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Archaeological Research

Archaeological Research

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Archaeological Research

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  1. Archaeological Research What do we want to know?

  2. False Impressions • Archaeology as “treasure hunt” • Archaeologist as collector • Focus on things • Archaeologist as anthropologist • Focus on what things tell us about people • Wide range of potential questions about what people did in the past based on the physical remains they left behind

  3. Archaeology is Research Driven • Must have a question in mind before you start digging up stuff • Research Design • RD determines where one looks, how one excavates, what types of analysis etc. • “plan of attack” • “No plan survives first contact with the enemy” • Planning with flexibility • Questions; Data; Methodology; Analysis; Interpretation; Publication

  4. Example: Tomb of Tutankhamen • 1917, Howard Carter sets out to find unlooted tomb • Knew name (king lists); date (New Kingdom, 14th cent. B.C.); probable region (Valley of Kings) • Ruled out areas of VoK already investigated, conducted systematic excavation of remainder • Five year project; finds tomb in 1921; aided by clearly defined research design

  5. Tomb Interior

  6. Basic, “Low-Order” Questions • Where are archaeological sites located? • Most basic; landscape studies; survey • What kinds of archaeological sites are present? • What ranges of behavior are represented? • What lifestyles were practiced? • What are the ages of sites present? • Can be very difficult question to answer • “Baseline” Data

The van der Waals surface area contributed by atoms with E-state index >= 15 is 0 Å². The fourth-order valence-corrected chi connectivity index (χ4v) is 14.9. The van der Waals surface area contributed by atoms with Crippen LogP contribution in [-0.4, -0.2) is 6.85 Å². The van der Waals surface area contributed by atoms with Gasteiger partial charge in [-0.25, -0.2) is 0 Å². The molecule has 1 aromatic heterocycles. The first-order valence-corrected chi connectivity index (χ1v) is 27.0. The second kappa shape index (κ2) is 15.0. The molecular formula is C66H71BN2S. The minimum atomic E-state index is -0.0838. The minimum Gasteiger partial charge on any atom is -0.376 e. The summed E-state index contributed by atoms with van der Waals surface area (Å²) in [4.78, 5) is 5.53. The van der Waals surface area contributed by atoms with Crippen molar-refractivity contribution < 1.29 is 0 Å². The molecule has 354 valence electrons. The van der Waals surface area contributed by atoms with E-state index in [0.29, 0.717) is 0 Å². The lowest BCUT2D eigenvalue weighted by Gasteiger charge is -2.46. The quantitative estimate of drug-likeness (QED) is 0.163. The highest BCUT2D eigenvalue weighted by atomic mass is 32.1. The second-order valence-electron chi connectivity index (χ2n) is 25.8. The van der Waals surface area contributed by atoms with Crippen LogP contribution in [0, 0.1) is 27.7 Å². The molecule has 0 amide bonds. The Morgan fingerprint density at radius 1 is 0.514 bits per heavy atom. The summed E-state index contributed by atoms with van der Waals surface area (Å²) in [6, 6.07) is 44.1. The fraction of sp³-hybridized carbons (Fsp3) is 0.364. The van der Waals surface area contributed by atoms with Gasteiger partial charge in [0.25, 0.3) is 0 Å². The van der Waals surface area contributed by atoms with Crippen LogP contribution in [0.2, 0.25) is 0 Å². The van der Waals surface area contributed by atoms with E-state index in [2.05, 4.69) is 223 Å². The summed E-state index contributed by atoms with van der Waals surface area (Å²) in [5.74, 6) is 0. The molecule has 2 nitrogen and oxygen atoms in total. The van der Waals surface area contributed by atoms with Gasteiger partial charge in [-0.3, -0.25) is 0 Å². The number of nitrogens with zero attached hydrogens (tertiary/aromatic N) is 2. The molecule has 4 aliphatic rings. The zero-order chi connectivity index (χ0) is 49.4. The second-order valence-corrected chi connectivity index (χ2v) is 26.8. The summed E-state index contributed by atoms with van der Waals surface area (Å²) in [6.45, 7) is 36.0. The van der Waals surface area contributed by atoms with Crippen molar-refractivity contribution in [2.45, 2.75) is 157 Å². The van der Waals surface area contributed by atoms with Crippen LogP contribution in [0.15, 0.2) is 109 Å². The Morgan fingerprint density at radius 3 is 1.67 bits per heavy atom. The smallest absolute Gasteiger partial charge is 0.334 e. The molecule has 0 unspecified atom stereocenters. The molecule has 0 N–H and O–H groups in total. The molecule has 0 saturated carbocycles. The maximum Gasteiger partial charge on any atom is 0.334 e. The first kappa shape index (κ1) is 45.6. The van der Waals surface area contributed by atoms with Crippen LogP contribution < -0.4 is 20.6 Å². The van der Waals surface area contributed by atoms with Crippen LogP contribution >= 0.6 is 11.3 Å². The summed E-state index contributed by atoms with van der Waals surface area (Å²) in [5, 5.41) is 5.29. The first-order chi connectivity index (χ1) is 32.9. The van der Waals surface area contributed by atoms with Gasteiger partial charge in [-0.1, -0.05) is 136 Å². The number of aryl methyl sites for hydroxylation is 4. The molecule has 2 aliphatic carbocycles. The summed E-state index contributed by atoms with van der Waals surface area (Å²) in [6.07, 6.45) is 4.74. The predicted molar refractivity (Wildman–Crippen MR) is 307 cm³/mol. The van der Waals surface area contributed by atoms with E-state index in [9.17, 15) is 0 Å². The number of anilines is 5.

7. Example: Willey and the Virú Valley • 1946: Gordon Willey undertakes extensive survey of Virú Valley, N. Peru • First major regional survey in Americas • Previous focus on individual urban sites • First to look at all types of sites over entire landscape • Research questions for survey • How did different kinds of sites relate to landscape features and available resources? • What were relationships between sites? • Significance: first to look not at collections of things at single places, but at the activities and relationships between people over large areas in relation to their environment • Pioneered “Settlement Pattern Analysis”

  8. Middle-Order Questions • Food & Diet • What people ate related to how they lived • Technology • Tools tell us about the activities they were used for • Trade and Exchange • How did people acquire resources? • Health and Mortality • How people died tells you what their lives were like • “Materialist Data”-relatively easy to study based on material remains

  9. Highest Order Questions • Social Organization • How did people relate to one another? • Gender, rank • Ritual and Religion? • How did beliefs relate to activities? • Art • What were ancient aesthetics? What did ancient art mean? • “Idealist Data”-hardest to study objectively